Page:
Shocking Murder in North Derbyshire – As reported in The Derbyshire Advertiser and Journal, Saturday, December 9, 1899

Shocking Murder in North Derbyshire


The village of Mosborough was the scene of a tragedy on Saturday evening, involving the instantaneous death of a woman named Bird.


It appears that a man named Taylor residing in Owlthorpe, Mosborough, felt aggrieved about a rumour which had spread, to the effect that he was in debt.


Believing the report to have originated with a neighbour named Bird.


Taylor proceeded to his house early on Saturday evening and challenged him to fight.


Bird declined, whereupon Taylor walked into Bird’s garden and trampled some plants down.


Bird told him he would have to pay for the damage committed


The dispute eventuated in Taylor’s going home and returning towards Bird’s house armed with a gun.


Bird’s wife seeing Taylor’s approach called to her husband, at the same time closing the house door.


Taylor fired at the door, and the charge penetrated Mrs. Bird’s neck.


She fell to the floor, and when her husband reached her she was dead.


Police constable Adlington was at once summoned, and on his arrival he found Taylor marching up and down the garden with the gun in one hand and a large knife in the other.


He was threatening to put lead and steel into the first person who approached him.


The constable sent for assistance, and Superintendant Talbot and Sergeant Hughes quickly arrived from Eckington.


Taylor in the meantime had left the scene for his home where he was promptly arrested and conveyed to the lock-up at Eckington.


Prisoner was taken before the Eckington magistrates on Monday.


He is an intelligent looking man, with a type of face frequently found amongst miners.


Amongst his neighbours, he is credited with an easily roused temper.


The excitement created by the event is evidenced in the presence of a large crowd in the front of the Courthouse.


Only those having business before the magistrates were admitted, however, and in consequence, the court bore its usual appearance,


Superintendant Talbot asked for a remand for a week.


He said the prisoner was taken into custardy on Saturday night, and was charged with feloniously, wilfully and malice aforethought killing Emily Bird.


About nine o’clock that night he (the superintendant), received information that a murder had been committed at Owlthorpe.


He went to the house of George Staniforth, of Owlthorpe, and there was the body of the dead woman.


It was in a terrible state, almost covered with blood.


There was a large pool of blood on the floor of the outer living room near the outer door.


On inspecting the body he found a large wound on the neck.


The woman was quite dead.


In the outer door there was a hole made by a gunshot about 1¼ inches in diameter.


With Sergeant Hughes and constables Adlington and Rowland witness searched the prisoner’s premises, and he heard a man’s voice shouting.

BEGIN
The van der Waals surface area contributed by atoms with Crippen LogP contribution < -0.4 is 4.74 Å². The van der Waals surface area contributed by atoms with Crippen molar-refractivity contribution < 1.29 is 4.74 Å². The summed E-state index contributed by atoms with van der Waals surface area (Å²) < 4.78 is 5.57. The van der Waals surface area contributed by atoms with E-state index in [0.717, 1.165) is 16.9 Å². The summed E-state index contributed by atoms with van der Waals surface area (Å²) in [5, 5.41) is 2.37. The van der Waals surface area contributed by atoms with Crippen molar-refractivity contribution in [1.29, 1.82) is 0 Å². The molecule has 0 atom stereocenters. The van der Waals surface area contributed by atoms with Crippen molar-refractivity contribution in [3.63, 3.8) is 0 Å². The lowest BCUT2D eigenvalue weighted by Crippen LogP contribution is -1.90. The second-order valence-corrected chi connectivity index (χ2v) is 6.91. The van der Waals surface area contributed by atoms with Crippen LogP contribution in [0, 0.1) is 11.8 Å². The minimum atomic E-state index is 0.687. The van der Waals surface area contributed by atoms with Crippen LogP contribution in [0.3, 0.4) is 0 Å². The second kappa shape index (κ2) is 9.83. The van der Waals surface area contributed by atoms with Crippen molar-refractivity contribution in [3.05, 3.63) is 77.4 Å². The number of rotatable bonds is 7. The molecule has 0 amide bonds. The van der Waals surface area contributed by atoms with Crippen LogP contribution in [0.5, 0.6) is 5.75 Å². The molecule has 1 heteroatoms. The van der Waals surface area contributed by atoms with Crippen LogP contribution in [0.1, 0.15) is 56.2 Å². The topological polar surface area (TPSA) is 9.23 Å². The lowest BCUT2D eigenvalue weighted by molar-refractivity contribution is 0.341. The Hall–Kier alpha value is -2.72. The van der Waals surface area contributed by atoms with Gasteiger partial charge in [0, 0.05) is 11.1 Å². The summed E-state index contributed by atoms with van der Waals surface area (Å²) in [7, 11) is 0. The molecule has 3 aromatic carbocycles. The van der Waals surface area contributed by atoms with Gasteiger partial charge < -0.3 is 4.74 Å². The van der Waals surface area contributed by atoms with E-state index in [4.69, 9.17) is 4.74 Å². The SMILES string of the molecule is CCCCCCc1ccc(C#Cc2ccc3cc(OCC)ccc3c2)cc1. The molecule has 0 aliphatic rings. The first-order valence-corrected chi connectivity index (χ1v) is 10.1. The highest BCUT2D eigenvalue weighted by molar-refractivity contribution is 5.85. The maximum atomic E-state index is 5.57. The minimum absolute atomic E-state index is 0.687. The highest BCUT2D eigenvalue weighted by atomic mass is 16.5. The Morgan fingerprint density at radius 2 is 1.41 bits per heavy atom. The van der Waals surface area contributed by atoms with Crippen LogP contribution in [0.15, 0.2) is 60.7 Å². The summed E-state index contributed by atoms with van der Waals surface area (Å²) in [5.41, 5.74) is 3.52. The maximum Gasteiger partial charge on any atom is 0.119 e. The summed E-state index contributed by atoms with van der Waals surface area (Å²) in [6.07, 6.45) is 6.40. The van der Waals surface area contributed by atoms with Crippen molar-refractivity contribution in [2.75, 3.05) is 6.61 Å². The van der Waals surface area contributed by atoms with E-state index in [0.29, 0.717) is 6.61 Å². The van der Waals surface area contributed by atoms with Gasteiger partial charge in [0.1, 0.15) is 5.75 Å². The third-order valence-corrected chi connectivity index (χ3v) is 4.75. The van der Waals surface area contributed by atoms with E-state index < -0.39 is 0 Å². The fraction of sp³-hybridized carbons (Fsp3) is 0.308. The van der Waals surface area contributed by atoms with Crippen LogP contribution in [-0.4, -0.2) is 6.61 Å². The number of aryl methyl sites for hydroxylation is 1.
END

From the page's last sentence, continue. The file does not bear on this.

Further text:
Having been advised to take precautions witness got a gun.


Rowland was sent to the back of the house.


Witness fired into the air and as soon as he did so, the sergeant and Adlington burst the door open and rushed in witness following.


Prisoner, who had a gun and a knife, was at once collared, and these weapons were taken from him.

He was taken to Bird’s house, and after a caution was charged with murder of Emily Bird.


He replied “You can charge me with what the (expletive) you like. They can’t do more than hang me, can they. If I don’t get hung, old Bird (expletive)” (the superintendent was unable to hear the remainder of what the prisoner said.)


Upon arrival at the police office at Eckington, he said “It was done in a quarrel. I fired through the door. I fired the gun off not with the intention of doing any arm.”


When asked by the magistrates if he wished to ask the superintendant anything, prisoner said “No sir.”


A remand was granted.


The inquest on the body of the murdered woman was held on Tuesday, when evidence in accordance with the above facts was given.


After ten minutes deliberation, the jury returned a verdict of wilful murder against Taylor.


A juror said he and his colleagues had decided to let Mrs. Taylor have their fees.


The coroner said he considered she had helped her husband in his resistance.


He thought praise was due to Superintendant Talbot and the police for the manner in which they affected the arrest, and especially was Adlington to be commended for the manner in which he acted at the outset.


Taylor had a much different bearing to that he had exhibited the previous day before the magistrates.


He seemed to feel his situation acutely.


At the inquest Taylor’s children visited their father at the British Oak Inn, and a very painful scene was witnessed.